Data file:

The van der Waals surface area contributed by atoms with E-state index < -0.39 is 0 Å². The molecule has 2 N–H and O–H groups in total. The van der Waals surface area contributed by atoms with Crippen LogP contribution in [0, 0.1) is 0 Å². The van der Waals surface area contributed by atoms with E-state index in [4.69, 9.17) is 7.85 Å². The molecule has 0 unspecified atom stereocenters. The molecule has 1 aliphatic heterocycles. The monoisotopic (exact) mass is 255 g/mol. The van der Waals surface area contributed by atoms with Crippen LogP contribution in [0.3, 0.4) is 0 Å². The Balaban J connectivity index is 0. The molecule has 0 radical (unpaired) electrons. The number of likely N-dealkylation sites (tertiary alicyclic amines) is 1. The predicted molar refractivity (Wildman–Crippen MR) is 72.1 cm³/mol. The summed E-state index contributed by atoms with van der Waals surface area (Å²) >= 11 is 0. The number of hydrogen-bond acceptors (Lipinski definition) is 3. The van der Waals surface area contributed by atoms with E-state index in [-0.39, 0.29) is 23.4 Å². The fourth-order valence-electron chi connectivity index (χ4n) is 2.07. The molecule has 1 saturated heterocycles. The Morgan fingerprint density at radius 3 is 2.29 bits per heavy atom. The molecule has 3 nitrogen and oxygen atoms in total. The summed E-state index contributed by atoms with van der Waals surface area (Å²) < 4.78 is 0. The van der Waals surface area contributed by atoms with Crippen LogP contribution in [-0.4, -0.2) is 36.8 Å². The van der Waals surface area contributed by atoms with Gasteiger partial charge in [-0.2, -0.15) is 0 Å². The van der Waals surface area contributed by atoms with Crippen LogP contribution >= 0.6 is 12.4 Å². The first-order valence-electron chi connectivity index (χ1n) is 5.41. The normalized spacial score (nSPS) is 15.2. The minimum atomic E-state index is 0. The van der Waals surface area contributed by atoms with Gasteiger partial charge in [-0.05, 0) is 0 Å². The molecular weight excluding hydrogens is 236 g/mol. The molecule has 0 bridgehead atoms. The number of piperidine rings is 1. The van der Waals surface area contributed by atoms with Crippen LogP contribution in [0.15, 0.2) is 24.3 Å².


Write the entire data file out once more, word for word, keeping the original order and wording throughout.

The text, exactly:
The van der Waals surface area contributed by atoms with E-state index < -0.39 is 0 Å². The molecule has 2 N–H and O–H groups in total. The van der Waals surface area contributed by atoms with Crippen LogP contribution in [0, 0.1) is 0 Å². The van der Waals surface area contributed by atoms with E-state index in [4.69, 9.17) is 7.85 Å². The molecule has 0 unspecified atom stereocenters. The molecule has 1 aliphatic heterocycles. The monoisotopic (exact) mass is 255 g/mol. The van der Waals surface area contributed by atoms with Crippen LogP contribution in [0.3, 0.4) is 0 Å². The Balaban J connectivity index is 0. The molecule has 0 radical (unpaired) electrons. The number of likely N-dealkylation sites (tertiary alicyclic amines) is 1. The predicted molar refractivity (Wildman–Crippen MR) is 72.1 cm³/mol. The summed E-state index contributed by atoms with van der Waals surface area (Å²) >= 11 is 0. The number of hydrogen-bond acceptors (Lipinski definition) is 3. The van der Waals surface area contributed by atoms with E-state index in [-0.39, 0.29) is 23.4 Å². The fourth-order valence-electron chi connectivity index (χ4n) is 2.07. The molecule has 1 saturated heterocycles. The Morgan fingerprint density at radius 3 is 2.29 bits per heavy atom. The molecule has 3 nitrogen and oxygen atoms in total. The summed E-state index contributed by atoms with van der Waals surface area (Å²) < 4.78 is 0. The van der Waals surface area contributed by atoms with Crippen LogP contribution in [-0.4, -0.2) is 36.8 Å². The van der Waals surface area contributed by atoms with Gasteiger partial charge in [-0.2, -0.15) is 0 Å². The van der Waals surface area contributed by atoms with Crippen LogP contribution >= 0.6 is 12.4 Å². The first-order valence-electron chi connectivity index (χ1n) is 5.41. The normalized spacial score (nSPS) is 15.2. The minimum atomic E-state index is 0. The van der Waals surface area contributed by atoms with Gasteiger partial charge in [-0.05, 0) is 0 Å². The molecular weight excluding hydrogens is 236 g/mol. The molecule has 0 bridgehead atoms. The number of piperidine rings is 1. The van der Waals surface area contributed by atoms with Crippen LogP contribution in [0.15, 0.2) is 24.3 Å².